7:09 After hitting snooze too many times, I get ready, pack my lunch, and fill the biggest travel mug I own with precious coffee for the drive to work. I try to pretend it only takes 11 minutes to get to work, and I can be there by 7:20. I’m mentally kicking myself, because I know if I could manage to get up earlier and get to work early, I would feel less rushed and more prepared every morning. They told me I would become a morning person after a few years of teaching. They lied, and I’m not.
7:28 I actually get to work, and unload from the trunk my rolling suitcase of good intentions. It is filled with things I took home to catch up on and never did—papers I didn’t grade, and projects I didn’t prepare.
7:30 I juggle my coffee, suitcase, lunch, and purse while trying to unlock my classroom door. I immediately drop all my things right inside the door and turn my computer on to try to get ten minutes of work done before my colleagues start arriving and asking questions about the day. When my computer is fired up, I see an email from our principal about a mandatory staff meeting after school. Yippee. I also read five emails from parents. Two of them are confused about last night’s math homework. One is concerned her daughter is being bullied on the playground, and wants me to make sure I’m watching at all times during recess. Another is emailing to tell me her son won’t be in school for a week because his grandparents are in town. She wants me to get all work he will be missing to the office by lunch time that day so she can pick it up on her lunch break. The last one wants me to check the classroom, because her son hasn’t brought his lunch box home all week. He says he lost it. I glance over at the shelf above the coat rack, and sure enough, there is a Spiderman lunchbox abandoned in the corner. I’m sure there are new life forms growing in it by now.
7:40 After sifting through emails, I glance at the clock and realize I only have five minutes left to get outside to my post for supervising morning drop off. I must decide between going to the bathroom and getting morning work up on the board for the students. I had a doctor’s appointment the night before, so I had to jet right after school, and didn’t get it ready. I choose morning work, not wanting children waiting for me to get something ready, because that’s just asking for trouble. I know I can always open the door to my adjoining classroom, and ask the teacher next door to supervise for a second. I’ll run to the bathroom while my kids are working. I’m amazed at how many times a day I have to choose between meeting my own basic physical needs and job requirements.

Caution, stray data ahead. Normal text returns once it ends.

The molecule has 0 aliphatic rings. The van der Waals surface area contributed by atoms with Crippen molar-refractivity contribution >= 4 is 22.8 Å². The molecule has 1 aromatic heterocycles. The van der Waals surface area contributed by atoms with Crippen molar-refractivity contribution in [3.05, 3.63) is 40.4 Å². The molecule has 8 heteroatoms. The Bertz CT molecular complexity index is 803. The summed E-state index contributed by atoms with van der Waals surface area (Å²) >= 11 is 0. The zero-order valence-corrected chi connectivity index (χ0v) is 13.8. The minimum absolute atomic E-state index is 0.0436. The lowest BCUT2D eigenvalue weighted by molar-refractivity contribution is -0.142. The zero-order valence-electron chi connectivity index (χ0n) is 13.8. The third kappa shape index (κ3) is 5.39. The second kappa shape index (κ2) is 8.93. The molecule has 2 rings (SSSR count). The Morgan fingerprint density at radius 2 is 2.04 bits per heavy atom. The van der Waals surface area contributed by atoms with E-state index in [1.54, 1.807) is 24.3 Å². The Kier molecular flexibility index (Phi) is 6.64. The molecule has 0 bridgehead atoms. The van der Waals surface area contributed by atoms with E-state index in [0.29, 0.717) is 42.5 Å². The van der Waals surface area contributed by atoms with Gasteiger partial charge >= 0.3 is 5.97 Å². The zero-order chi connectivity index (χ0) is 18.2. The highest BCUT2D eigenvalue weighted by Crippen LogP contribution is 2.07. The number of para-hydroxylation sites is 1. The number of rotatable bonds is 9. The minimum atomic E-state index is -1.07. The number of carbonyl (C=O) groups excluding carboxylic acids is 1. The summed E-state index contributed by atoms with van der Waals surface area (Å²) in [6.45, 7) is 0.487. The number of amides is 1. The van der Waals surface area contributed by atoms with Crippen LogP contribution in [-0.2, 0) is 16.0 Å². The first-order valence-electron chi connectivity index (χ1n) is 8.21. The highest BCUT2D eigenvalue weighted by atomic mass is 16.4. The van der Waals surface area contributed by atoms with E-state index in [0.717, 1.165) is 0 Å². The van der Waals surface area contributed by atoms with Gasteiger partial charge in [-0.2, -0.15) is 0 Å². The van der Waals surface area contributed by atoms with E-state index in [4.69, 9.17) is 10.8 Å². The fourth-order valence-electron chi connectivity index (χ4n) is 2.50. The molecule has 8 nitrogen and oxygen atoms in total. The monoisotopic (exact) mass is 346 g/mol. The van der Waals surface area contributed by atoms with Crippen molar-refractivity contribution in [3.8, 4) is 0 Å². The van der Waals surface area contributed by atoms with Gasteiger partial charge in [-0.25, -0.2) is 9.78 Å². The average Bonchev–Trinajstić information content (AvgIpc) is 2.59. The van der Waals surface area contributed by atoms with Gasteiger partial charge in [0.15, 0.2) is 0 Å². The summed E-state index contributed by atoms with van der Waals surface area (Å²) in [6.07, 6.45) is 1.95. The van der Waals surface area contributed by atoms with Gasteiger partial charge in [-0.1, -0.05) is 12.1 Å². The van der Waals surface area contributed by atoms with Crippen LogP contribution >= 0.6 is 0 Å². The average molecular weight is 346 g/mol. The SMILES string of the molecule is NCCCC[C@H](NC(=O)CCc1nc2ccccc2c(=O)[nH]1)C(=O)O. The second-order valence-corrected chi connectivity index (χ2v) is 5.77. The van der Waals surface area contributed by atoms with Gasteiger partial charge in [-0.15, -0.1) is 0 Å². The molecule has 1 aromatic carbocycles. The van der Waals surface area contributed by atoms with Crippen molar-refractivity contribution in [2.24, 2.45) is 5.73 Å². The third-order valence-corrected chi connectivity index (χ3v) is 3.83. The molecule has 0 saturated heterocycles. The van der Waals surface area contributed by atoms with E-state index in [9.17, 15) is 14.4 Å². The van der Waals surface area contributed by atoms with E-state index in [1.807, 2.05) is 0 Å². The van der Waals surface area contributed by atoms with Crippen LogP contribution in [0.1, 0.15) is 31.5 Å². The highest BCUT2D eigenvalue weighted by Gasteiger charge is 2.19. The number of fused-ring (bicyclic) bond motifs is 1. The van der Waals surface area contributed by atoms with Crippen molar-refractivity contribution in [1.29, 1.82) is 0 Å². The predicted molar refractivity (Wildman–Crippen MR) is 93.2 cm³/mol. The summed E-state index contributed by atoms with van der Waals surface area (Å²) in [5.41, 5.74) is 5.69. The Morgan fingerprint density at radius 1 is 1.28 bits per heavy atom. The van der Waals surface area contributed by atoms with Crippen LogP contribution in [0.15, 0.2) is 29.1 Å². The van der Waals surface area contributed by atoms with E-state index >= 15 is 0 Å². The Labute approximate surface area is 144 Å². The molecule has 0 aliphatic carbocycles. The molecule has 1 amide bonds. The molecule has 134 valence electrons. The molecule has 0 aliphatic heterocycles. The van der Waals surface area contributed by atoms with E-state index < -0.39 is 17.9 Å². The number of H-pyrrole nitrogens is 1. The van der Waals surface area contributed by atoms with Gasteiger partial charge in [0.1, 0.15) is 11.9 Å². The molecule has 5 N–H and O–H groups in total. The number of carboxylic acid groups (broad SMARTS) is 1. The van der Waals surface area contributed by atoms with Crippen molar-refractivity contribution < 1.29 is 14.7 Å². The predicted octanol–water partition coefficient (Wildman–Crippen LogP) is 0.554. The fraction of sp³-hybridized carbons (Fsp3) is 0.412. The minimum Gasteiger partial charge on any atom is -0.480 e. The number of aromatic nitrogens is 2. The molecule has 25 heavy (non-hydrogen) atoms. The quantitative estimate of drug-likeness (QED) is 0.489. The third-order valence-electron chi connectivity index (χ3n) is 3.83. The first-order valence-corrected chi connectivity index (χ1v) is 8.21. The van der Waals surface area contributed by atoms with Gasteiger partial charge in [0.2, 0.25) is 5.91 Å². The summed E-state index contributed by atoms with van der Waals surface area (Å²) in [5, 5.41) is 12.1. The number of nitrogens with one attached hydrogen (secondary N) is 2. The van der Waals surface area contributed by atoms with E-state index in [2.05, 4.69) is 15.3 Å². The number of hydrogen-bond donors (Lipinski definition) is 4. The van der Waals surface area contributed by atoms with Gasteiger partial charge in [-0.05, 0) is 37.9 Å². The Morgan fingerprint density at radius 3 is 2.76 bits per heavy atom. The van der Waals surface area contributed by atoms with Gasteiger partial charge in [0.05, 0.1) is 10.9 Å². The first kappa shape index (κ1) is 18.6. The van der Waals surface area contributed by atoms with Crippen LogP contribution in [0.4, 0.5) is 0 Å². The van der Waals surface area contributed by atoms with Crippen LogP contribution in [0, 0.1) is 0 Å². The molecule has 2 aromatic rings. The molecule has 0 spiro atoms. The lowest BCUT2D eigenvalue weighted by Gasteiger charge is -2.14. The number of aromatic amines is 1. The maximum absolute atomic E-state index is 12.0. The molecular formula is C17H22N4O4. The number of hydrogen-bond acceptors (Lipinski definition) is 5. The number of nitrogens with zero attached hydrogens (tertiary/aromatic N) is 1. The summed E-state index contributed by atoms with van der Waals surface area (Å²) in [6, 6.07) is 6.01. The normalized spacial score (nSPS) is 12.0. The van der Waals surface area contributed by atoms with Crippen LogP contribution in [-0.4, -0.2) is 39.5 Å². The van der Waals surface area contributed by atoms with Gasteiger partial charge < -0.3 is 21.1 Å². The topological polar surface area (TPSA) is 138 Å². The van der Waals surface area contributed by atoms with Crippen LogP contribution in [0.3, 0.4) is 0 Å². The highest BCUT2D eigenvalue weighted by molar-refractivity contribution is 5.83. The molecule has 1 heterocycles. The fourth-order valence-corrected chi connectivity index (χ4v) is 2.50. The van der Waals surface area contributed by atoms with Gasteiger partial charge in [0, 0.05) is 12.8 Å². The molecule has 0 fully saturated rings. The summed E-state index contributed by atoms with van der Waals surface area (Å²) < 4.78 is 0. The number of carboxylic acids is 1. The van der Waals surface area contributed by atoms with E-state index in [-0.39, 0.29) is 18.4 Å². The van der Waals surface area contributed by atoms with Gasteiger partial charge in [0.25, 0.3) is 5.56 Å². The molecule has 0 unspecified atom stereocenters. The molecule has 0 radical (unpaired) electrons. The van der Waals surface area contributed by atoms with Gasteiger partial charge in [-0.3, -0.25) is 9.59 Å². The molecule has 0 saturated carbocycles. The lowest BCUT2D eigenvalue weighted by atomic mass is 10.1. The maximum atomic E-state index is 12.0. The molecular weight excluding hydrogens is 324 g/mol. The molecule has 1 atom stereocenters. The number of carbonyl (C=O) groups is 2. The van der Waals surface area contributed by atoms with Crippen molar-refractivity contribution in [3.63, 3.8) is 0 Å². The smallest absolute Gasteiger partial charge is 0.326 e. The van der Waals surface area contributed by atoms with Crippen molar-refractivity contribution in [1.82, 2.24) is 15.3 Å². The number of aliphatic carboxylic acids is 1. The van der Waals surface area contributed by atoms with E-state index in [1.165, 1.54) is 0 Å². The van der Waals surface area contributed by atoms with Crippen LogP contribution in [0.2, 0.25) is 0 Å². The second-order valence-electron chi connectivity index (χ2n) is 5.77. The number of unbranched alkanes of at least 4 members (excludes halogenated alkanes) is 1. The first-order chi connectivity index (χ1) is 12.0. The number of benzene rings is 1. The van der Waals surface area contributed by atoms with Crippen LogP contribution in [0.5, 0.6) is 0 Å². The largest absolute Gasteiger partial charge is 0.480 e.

7:45 I grab my coffee (now lukewarm, but still caffeinated) and head out to morning duty, where I attempt to keep traffic moving as I open sticky car doors, grinning and greeting students. No one else seems to be a morning person either, because my friendly smile is not returned, and I am actually jealous of one first grader’s Coach backpack as I help her out of her Escalade. My main job at this particular juncture is to keep cars flowing, to make sure no parent goes into road rage, and no student gets run over in the cluster crisis that is the morning traffic pattern. What a great way to start the day.
7:55 The morning bell rings signaling the kids to line up, and I head around the back of the school to greet my class. They are mostly lined up and ready to start the day, with the exception of a few. I notice one child crying because she forgot her library books. Another is wearing a parka, gloves, hat, and scarf. It’s November in Arizona, but after the brutal summer, I guess 67 degrees feels like winter. A third child is twirling around in oblivious circles, until I interrupt her, and she staggers off dizzy to join the line. I’m pretty sure she has forgotten to take her medication today.
**This is an excerpt from my book (Chapter 7: Clorox Wipes, A Typical Day, And Why Teachers Need a Summer Break.) Grab your copy of Candid Classroom on Amazon for more!**